November 02, 2004


Charlotte Martin.jpg

Patience is a virtue for Charlotte Martin

The demise of a record label can be a crushing blow to an artist on the verge of releasing a debut album. When Charlotte Martin went through such an experience, the setback, while disappointing, didn't automatically toss her back into the giant pool of struggling, unsigned acts.

Singer-songwriter-pianist Martin signed a deal in 2001 with Bong Load, perhaps best known for releasing Beck's "Loser" single. She recorded an album titled One Girl Army, but as Martin remembers, "funding for the label fell through, and right in the middle of a tour being booked, they shelved the record because the label went under."

"I worked on the album for a year," says Martin, who studied music at Eastern Illinois University before moving to Los Angeles. "It was for me and for this label -- no one else was gonna put it out. It's sad to watch your work kind of go up in flames and know that it's never going to see the light of day."

But there was light at the end of the proverbial tunnel -- a deal with RCA Records that Martin had signed before Bong Load went under. However, releasing One Girl Army on RCA was out of the question.

"The songs [included on Army] aren't shelved, but the recordings of them are," she says.

Martin's first RCA release was 2003's In Parentheses, a four-song EP. That was followed by the album On Your Shore earlier this year.

This ballad-dominated disc includes a reworked version of the song "Something Like a Hero," which Martin had recorded for One Girl Army. Drummer Joey Waronker, whose credits include albums by R.E.M., Smashing Pumpkins and Richard Thompson, is among the supporting cast of musicians. Martin's version of The Rolling Stones hit "Wild Horses" -- featuring just her voice and piano -- is included as a bonus track.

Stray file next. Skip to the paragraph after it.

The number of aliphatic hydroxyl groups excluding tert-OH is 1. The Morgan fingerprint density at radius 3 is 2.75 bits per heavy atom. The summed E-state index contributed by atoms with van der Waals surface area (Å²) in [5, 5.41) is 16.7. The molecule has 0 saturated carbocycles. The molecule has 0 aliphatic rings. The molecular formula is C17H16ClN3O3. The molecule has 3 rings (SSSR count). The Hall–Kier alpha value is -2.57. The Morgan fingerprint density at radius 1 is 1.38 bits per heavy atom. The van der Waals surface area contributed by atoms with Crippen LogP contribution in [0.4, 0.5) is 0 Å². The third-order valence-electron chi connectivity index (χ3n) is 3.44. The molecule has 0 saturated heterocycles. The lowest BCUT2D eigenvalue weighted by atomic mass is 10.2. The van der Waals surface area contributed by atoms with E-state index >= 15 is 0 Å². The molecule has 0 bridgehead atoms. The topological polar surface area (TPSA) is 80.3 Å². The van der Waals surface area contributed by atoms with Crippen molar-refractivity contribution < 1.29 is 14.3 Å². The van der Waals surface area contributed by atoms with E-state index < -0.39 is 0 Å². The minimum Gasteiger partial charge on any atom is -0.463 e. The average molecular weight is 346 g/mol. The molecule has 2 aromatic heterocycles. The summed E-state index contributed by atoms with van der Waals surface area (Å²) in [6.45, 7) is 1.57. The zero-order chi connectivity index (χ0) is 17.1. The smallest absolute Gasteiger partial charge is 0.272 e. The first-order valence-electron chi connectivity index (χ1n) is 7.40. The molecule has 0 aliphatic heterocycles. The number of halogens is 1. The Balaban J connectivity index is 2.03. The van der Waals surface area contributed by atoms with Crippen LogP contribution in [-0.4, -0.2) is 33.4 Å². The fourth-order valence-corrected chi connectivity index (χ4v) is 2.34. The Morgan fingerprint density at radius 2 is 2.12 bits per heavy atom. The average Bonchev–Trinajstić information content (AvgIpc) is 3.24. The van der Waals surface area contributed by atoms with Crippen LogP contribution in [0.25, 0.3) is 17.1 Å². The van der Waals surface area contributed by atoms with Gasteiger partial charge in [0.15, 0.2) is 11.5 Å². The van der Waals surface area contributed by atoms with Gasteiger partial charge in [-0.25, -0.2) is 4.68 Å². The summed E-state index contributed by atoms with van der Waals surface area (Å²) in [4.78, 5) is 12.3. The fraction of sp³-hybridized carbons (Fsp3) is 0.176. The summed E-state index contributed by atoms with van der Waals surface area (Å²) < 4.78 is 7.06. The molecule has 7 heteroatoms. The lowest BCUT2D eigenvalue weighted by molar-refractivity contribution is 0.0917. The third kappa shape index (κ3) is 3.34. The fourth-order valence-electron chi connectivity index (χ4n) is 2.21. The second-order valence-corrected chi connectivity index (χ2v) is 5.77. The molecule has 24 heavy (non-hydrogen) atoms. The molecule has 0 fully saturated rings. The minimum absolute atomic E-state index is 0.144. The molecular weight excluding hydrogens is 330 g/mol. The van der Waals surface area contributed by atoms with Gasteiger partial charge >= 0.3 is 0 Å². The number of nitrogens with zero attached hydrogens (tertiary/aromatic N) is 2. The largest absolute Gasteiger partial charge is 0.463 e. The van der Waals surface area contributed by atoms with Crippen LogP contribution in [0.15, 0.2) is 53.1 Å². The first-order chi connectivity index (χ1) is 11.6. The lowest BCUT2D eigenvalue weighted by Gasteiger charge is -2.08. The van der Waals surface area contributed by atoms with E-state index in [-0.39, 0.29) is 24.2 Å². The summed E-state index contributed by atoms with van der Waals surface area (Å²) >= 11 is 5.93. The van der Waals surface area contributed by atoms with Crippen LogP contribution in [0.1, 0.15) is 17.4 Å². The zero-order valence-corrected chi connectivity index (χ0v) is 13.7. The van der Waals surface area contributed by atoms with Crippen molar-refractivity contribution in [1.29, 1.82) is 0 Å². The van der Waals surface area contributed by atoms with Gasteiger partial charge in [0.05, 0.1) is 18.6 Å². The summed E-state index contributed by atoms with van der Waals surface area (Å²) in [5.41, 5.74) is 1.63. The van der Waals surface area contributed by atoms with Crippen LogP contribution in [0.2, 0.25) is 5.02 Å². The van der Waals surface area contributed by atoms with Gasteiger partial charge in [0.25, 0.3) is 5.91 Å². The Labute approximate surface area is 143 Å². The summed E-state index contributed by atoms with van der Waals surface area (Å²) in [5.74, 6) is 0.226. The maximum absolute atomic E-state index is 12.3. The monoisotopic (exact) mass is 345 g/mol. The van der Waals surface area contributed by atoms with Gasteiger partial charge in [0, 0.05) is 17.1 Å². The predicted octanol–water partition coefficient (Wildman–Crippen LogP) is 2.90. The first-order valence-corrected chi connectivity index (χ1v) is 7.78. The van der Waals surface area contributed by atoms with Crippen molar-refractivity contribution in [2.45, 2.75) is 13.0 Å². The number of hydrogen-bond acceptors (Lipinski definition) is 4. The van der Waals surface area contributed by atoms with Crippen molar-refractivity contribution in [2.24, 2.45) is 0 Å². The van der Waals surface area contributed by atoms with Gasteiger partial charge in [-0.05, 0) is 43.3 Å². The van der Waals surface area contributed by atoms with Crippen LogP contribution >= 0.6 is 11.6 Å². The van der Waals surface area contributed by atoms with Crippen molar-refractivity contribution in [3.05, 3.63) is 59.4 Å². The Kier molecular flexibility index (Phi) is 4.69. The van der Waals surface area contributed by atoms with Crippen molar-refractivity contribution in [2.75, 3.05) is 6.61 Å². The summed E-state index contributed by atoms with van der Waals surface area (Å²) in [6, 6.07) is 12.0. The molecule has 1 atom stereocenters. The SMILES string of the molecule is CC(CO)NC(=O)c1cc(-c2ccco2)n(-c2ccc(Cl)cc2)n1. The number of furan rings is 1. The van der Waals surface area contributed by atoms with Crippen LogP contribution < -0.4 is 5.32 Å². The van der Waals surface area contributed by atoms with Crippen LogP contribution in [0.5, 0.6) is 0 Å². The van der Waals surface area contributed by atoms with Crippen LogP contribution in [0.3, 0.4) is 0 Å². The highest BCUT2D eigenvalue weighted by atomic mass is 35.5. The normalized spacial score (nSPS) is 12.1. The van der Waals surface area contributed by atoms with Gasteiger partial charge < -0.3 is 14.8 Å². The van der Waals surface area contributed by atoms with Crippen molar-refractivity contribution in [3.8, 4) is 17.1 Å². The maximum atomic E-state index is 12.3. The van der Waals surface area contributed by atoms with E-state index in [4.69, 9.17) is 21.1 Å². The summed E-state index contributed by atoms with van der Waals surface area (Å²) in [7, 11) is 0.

Although Norah Jones and Vanessa Carlton have enjoyed recent success with a similar piano-led approach, Martin doesn't see herself as part of any conscious movement in music.

"I think it's a coincidence, not a revival," says Martin. "There are lots of male piano players, too. I don't think it's a scene; I just think it's really cool that a couple more women are getting popular, and they just happen to play piano."

-- By Chris M. Junior

Official Charlotte Martin site:

Charlotte Martin on tour (dates subject to change):

Nov. 2: The Chance -- Poughkeepsie, N.Y.

Nov. 3: The Stone Pony -- Asbury Park, N.J.

Nov. 4: Webster Underground -- Hartford, Conn.

Nov. 5: Olin Theater at Bates College -- Lewiston, Maine

Nov. 6: Elms College -- Chicopee, Mass.

Nov. 8: The Odeon Concert Club -- Cleveland

Nov. 9: 20th Century Theatre -- Cincinnati

Nov. 10: Newby's -- Memphis, Tenn.

Dec. 2 and 9: The Hotel Café -- Los Angeles

Posted by medleyville at November 2, 2004 11:36 AM